Tag Archives: Sustainability

Sustainable Design: A Tale of Two Tea Bags Part I

I recently caught my first cold of the season.  I guess most people do not think that is a big deal, but I was on a rally of nearly three years without a cold.  The good news is it was not too bad.  It slowed me down for a day or two, but then I was back at it full steam.

While nursing my cold, I drank a lot of tea.  It was very comforting and felt great on my raw, sore throat.  I tried many different brands (Traditional Medicinal, Numi, Good Earth, Trader Joe’s, Bigelow, and Organic India) as well as many different varieties (Sweet Lemon, Moroccan Mint, Echinacea Plus, Sweet & Spicy, Chamomile and Relax).  If you know anything about me, you can guess that almost all of them were organic.

Although I am mostly recovered, I am continuing the practice of drinking tea.  I have become a big fan of an afternoon and evening herbal tea.  It does not compare to my morning coffee (for all you coffee aficionados I highly recommend Matt’s wood roasted organic coffee), but I think tea will become part of my daily routine, at least while it is chilly outside.

If I have been able to keep your attention this far, you are likely wondering, “Where is he going with this?”  The good news is I do have a point beyond “I heart herbal tea.”

As I have been drinking all this tea, I have started to examine the different designs of the tea bags.  (Yes, yes, I know that loose-leaf tea is better than tea in bags.) I am a bit of a nerd for design.  Especially design that is done is a sustainable way.  You may be asking, how different can the bags be?  Well, as I am about to illustrate, the design does not have to be considerably different to be, in my opinion, much more sustainable.

Consider the picture of the two tea bags below.  At a quick glance (even a long stare) the two products from two different companies appear to be nearly identical:

  • Both are Moroccan Mint
  • Both are organic
  • Both bags are made from paper
  • Both strings are made of cotton
  • Both tags are made from paper

tea bags, sustainable design

However, there is one slight difference between the two bags that makes the design of one much more sustainable.

Instead of immediately letting the cat out of the bag, I want to see if anyone else can spot the difference(s).  (Remember that child’s activity: name all the little things that are different between two nearly identical scenes?)

  • How are these two tea bags different?
  • Why does this difference make one bag much more sustainable than the other?

Stay tuned for a Tale of Two Tea Bags Part II, when I reveal my thoughts (as profound or menial as they might be).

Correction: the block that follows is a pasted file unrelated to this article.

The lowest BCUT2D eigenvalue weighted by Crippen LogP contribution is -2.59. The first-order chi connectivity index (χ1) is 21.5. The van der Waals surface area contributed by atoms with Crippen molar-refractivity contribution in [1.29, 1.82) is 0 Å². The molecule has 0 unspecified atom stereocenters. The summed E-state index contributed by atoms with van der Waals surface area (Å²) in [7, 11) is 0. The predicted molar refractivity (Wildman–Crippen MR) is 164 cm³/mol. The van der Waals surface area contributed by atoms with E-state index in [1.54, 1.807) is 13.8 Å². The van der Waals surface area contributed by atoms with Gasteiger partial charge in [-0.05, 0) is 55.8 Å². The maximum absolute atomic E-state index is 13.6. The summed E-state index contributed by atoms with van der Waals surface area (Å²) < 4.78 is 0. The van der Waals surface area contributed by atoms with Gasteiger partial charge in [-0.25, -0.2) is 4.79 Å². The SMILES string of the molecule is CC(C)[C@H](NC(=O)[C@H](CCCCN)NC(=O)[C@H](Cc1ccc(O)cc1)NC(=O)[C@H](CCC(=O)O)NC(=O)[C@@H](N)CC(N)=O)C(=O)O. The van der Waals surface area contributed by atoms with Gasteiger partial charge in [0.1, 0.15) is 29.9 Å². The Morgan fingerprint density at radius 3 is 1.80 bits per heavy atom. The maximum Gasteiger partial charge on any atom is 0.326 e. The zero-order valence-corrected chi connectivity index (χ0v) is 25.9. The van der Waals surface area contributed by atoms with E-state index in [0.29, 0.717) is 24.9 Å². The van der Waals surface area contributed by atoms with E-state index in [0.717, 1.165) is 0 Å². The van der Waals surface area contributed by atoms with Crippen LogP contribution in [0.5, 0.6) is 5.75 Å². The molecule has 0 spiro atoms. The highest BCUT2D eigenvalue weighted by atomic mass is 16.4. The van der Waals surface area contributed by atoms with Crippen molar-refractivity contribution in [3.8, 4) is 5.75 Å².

The Naked Truth 2009 Part II

The Naked Truth Part IILast week in the Naked Truth Part I, I took an under the clothes look at our products – the good, the bad, and the ugly.  As promised, I am now going to give an insider view of Atayne’s operations.  Let’s kick things off with the pretty side of things.

As I have mentioned in previous posts, Atayne is a certified B Corporation.  Unlike many other programs out there, this is not just a simple certification.  To be certified, not only do you need to complete an extensive survey and interview, you must legally commit to operating at a higher environmental and social standard than ordinary companies.  Within 1 year of completing the survey and interview process, B Corps must amend their operating agreement or corporate charter with language that requires them to consider much more than the financial aspects of a decision.  Atayne must also consider:

  • The social, economic, legal, or other effects of any action on current and retired employees
  • Our suppliers and customers, and the communities and society in which we operate
  • The effect of our operations on the environment and the economy of the state, the region and the nation

When we became certified, we joined a long list of highly respected organizations including:  Dankso, King Arthur Flour, Method, and Seventh Generation.

Beyond being a B Corp there are many things we do as an organization to continually reduce our impact on the environment and maximize our benefit to society.  Here are a few of my favorites.

  • We are always looking to reduce our material use.  One area we have been very successful is with paper.  I think most people would agree that it is the #1 waste item generated in an office.  We have done as much as possible to reduce our requirement for paper.  Simple steps such as double sided printing and reusing the blank side of junk mail has nearly eliminated the need for us to buy paper.  In our 2 years of operation we have bought one 500 sheet ream of paper and we are not even a quarter of the way through it.  Who says environmentalism is not good for the bottom line?
  • All of our production is done in facilities in the US and Canada where workers are provided great conditions, benefits, and paid above the minimum wage.  I’ve visited the factories where we our cutting & sewing is done and have witnessed first hand the great environment in which our products are made.